MESA, AZ — Waiting months with no answers, no puppy, and still no refund. In the last few weeks, the Let Joe Know team has told you about Cox Family Doodles in Mesa.
More than two dozen people have contacted the team saying they didn't get their dogs and are still trying to get back deposits averaging $500.
So, what protections are in place when you deal with any dog breeder?
How do you know what you're really getting? In most cases it seems, you're on your own.
"There are not specific regulations that target breeders," said Ruthie Jesus, an animal cruelty investigator and field operations supervisor with the Arizona Humane Society. "One of the biggest problems that we see really commonly are puppies or even adult dogs that are being bought and sold on Craigslist."
Like what happened to Nancy. She says she found a husky puppy on Craigslist, paid $380, and then another $4,000 in vet bills when she found out the pup had parvo.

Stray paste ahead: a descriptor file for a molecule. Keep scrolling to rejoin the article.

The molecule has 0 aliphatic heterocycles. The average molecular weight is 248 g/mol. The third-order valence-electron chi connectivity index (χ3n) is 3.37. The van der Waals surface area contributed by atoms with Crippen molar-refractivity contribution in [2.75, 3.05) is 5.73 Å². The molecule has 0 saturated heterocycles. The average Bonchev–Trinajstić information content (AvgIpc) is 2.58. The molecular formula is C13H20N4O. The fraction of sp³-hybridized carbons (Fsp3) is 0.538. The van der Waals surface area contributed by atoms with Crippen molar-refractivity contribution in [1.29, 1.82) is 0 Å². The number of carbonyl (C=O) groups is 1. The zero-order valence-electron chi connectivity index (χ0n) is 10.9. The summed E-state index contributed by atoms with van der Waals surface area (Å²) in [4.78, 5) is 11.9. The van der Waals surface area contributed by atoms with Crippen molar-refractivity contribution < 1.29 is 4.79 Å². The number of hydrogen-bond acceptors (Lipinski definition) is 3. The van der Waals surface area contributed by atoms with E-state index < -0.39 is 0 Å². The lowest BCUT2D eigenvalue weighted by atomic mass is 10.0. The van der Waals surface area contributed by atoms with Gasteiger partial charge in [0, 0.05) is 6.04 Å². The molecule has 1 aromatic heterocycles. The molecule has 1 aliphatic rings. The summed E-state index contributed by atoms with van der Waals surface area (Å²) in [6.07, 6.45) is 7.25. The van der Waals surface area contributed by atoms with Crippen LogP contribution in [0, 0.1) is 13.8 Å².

The seller disappeared.
Priscilla spent $1,000 buying a Maltese puppy from a different online seller. She says the puppy got really sick the first day she had it and eventually had to be put to sleep because it had parvo and was so malnourished.
Both buyers had very little information about the seller.
"They have, you know, maybe an email address, maybe a phone number, but there's no address for us to be able to check on the residents and perform a welfare check," said Ruthie.
She says anyone owning an animal in Arizona is subject to Arizona Revised Statue 13-2910, which focuses on animal cruelty and neglect.
"That requires things like animals must be provided adequate access to medical treatment, they have to be provided water and food and shelter and you know, you can't abuse them or leave them in a hot car or fight them things like that," said Ruthie.
She adds that there are no regulations for the number of dogs a person owns, how they are bred, or even how they are sold.
She says if you are buying from a breeder or online, insist on seeing where the animal came from so you can report it if the animals aren't being treated properly.
Meanwhile, other states have enacted stricter laws. Like Ohio, where they have limited the number of times a female dog can be bred.
Also, instead of buying, consider a shelter or rescue where you can see the animal and its medical history.